1. Yes! I think there was a definite view of artists at that time.
      We have recently been discussing on the blog that we should experiment with whether you can hide a gun under a summer dress. Now i think we could have a matching experiment: how much can men get into their jacket pockets? We can lay out what Sayers claims, and try it out...

  4. The suspect who is insulted at the insinuation that s/he would not have been able to hit a policeman with a shotgun at five yards (it would be pretty difficult to miss anyone at five yards with a shotgun, but I digress) is somewhat reminiscent of that bit from "The Secret Life of Walter Mitty."

    . . . “Perhaps this will refresh your memory.” The District Attorney suddenly thrust a heavy automatic at the quiet figure on the witness stand. “Have you ever seen this before?” Walter Mitty took the gun and examined it expertly. “This is my Webley-Vickers 50.80,” he said calmly. An excited buzz ran around the courtroom. The Judge rapped for order. “You are a crack shot with any sort of firearms, I believe?” said the District Attorney, insinuatingly. “Objection!” shouted Mitty’s attorney. “We have shown that the defendant could not have fired the shot. We have shown that he wore his right arm in a sling on the night of the fourteenth of July.” Walter Mitty raised his hand briefly and the bickering attorneys were stilled. “With any known make of gun,” he said evenly, “I could have killed Gregory Fitzhurst at three hundred feet with my left hand.” Pandemonium broke loose in the courtroom. A woman’s scream rose above the bedlam and suddenly a lovely, dark-haired girl was in Walter Mitty’s arms. The District Attorney struck at her savagely. Without rising from his chair, Mitty let the man have it on the point of the chin. “You miserable cur!” . . .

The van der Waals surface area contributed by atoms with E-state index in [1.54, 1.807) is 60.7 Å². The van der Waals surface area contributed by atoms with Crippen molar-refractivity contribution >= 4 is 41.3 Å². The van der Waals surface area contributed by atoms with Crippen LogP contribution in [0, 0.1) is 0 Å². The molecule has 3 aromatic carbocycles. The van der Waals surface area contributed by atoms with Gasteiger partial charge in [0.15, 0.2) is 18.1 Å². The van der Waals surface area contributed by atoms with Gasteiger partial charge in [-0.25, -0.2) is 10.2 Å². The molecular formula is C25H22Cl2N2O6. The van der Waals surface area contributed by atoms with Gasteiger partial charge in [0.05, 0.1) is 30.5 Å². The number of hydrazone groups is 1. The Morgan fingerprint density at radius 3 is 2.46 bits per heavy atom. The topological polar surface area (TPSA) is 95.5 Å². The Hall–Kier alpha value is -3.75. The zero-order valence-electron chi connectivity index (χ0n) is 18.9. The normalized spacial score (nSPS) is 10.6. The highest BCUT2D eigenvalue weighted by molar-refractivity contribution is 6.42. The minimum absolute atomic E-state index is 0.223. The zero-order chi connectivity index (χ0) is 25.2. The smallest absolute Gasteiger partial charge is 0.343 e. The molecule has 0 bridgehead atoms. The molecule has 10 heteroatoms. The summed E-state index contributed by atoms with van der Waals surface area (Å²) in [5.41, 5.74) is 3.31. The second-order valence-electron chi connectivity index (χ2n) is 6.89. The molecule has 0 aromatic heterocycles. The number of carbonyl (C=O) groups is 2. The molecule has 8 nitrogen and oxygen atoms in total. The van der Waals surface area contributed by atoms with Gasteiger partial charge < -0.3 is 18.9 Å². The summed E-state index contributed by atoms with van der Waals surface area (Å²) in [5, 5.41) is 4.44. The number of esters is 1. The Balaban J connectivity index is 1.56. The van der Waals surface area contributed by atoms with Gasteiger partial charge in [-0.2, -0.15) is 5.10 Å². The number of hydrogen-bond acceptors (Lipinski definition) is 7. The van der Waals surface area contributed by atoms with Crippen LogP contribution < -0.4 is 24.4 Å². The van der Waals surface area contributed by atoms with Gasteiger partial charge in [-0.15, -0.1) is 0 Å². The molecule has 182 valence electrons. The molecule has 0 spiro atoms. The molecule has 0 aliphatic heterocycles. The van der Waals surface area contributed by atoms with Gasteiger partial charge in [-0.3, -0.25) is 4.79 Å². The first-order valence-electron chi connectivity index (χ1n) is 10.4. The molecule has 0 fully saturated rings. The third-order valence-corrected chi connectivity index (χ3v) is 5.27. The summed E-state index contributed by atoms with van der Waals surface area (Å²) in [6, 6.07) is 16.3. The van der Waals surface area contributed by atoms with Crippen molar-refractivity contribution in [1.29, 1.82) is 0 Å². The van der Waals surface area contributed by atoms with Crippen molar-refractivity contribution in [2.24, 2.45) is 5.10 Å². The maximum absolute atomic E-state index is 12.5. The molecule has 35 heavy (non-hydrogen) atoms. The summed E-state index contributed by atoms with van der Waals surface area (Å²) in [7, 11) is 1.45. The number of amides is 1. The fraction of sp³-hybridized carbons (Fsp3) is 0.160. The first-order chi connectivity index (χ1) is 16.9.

1. Oh how splendid. 'Perhaps this will refresh your memory' is also the caption of one of James Thurber's best cartoons - perhaps it is one of those phrases that is always funny. I haven't ready Walter Mitty: obviously I must.
      My favourite line of Thurber is one he wrote 'after reading too many southern gothic novels':

      Old Nate Birge… was chewing on a splinter of wood and watching the moon come up lazily out of the old cemetery in which nine of his daughters were lying, only two of whom were dead.

  5. Sarah Caudwell was the daughter of Claud Cockburn and Jean Ross (the original of Isherwood's Sally Bowles and a real-life femme fatale herself), who were both members of the Communist Party and knew Caudwell/St. John Sprigge, so the name may have been a homage on her part.

    1. according to the DNB Sarah Caudwell great-grandfather was a landowner and industrialist Charles Caudwell Presumably she. adopted her nom-de-guerre from him. Perhaps St. John Sprigge did something similar and they were more distantly related.

    2. Interesting, thanks for the extra details. I would love to be sure there was a connection...

  6. I could have sworn I had purchased one of this author's books, one put out by the British Library Crime Classics Library but maybe not. I will be looking out for his books, This one sounds good.

    1. "I could have sworn I had purchased one of this author's books, one put out by the British Library Crime Classics Library but maybe not."

      That would be DEATH OF AN AIRMAN. Which I've just read and it's great fun. I think you'd like it.

    2. I never fancied it before - ways to kill someone on an aeroplane? - but now that I've read this one I'm definitely up for trying it.

  7. Unsurprisingly a pass from me.


Post a Comment